High-resolution reconstruction of a frog
The video shows the reconstruction of a frog (approx. 2.5 cm long), recorded with the X-ray image sensor.
Stereoscopic view of a snail shell
The video below shows the beauty of a snail shell, recorded with the X-ray image sensor.
Stereoscopic view of a bug
The video shows the tomogram of a bug (approx. 2 cm long) in stereoscopic view, recorded with the X-ray image sensor.
Stereoscopic view of two Lego figures
The video below shows two Lego figures, recorded with the computed tomography module.
In 1963 and 1964 Allan Cormack published the theoretical foundations of computer tomography in the Journal of Applied Physics. In 1972 the first computed tomographic scanner was built by Godfrey Hounsfield who, together with Allan Cormack, was awarded the Nobel Prize in Physiology or Medicine in 1979. The basic idea of computerised tomography is the illumination of an object by X-rays from numerous different angles.
Our educational X-ray apparatus (preferred with W tube or Au tube) allows the illumination of objects by X-rays. The resulting 2D-projections are visualised at the fluorescence screen. These projections have a relatively low intensity. Therefore a camera of high sensitivity has to be used to record the various projections. Such a camera is implemented in the computed tomography module.
The new X-ray image sensor provides significantly better resolution tomograms. It captures the image inside the experimental chamber and can be used instead of computed tomography module.
By turning an object using the built-in goniometer of the X-ray apparatus, and recording the 2D-projections from each angular step, the computer can reconstruct the object illuminated by X-rays. Our e-learning software visualises the back projection (necessary for reconstructing the computed tomogram) concurrently with the scanning process. The 3D-model is then displayed on the PC screen.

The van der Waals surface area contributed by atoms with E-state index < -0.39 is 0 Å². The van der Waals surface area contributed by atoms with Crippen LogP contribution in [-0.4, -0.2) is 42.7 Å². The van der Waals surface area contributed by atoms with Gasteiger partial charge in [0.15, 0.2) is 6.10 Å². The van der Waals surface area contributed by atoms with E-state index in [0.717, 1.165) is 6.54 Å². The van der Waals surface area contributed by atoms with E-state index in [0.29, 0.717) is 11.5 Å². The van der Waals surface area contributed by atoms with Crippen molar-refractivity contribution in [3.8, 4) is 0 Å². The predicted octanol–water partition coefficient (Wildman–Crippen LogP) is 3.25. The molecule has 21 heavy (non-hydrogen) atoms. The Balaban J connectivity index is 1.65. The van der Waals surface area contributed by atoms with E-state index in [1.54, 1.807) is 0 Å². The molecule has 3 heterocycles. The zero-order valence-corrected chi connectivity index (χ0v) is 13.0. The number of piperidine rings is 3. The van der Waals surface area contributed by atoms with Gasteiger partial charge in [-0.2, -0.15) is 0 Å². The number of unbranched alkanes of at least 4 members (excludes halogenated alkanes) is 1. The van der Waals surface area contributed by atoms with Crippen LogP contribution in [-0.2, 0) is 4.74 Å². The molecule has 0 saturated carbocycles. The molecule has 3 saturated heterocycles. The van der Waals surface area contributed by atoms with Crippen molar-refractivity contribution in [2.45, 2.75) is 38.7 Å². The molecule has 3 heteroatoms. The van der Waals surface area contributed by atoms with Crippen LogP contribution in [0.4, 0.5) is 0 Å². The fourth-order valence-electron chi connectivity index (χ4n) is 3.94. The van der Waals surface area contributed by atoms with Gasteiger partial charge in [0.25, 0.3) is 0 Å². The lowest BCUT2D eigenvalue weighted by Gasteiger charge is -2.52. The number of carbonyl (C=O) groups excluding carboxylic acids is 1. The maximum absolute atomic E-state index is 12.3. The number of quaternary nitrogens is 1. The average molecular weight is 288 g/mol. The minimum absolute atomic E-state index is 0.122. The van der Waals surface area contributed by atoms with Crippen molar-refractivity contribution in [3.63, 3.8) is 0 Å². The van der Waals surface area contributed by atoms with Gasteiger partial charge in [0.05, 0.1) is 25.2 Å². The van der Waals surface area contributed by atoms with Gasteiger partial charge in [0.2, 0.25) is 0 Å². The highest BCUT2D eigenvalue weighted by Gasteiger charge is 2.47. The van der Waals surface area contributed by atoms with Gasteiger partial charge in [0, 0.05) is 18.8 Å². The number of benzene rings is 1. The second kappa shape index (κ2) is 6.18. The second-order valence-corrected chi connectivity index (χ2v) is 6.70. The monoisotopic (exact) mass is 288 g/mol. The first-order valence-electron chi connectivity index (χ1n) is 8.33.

Download Software Computed Tomography (Version 2.10)
|Language||Software (32+64 bits, MSI)||Manual (PDF)|
You can view and examine the examples in 2D, 3D and in stereoscopic view with a suitably powerful computer. However the examples contain only the first 10 projections. Therefore you can not completely recalculate the tomograms.
Example tomograms in different resolutions
|Resolution||Download (ZIP)||Download (ZIP)||Download (ZIP)|
|CT module (300 µm)||Frog (16 MB)||Surprise Egg (12 MB)||Indians (50 MB)|
|X-ray image sensor (96 µm)||Frog (52 MB)||Bug (60 MB)||Snail shell (62 MB)|
|X-ray image sensor (48 µm)||Frog (450 MB)||Bug (450 MB)||Snail shell (470 MB)|
Recommended system requirements using the computed tomography module:
- Windows 7/8/10/11 (32 bits or 64 bits) with .NET Framework 4
- Dual-core processor 2.4 GHz
- 3 GB RAM
- 3D graphics card with 1 GB RAM (middle-sized class)
Recommended system requirements using the X-ray image sensor:
- Windows 10/11 (64 bits)
- Quad-core processor 3 GHz
- 8 GB RAM
- 3D graphics card with 3 GB RAM (performance class)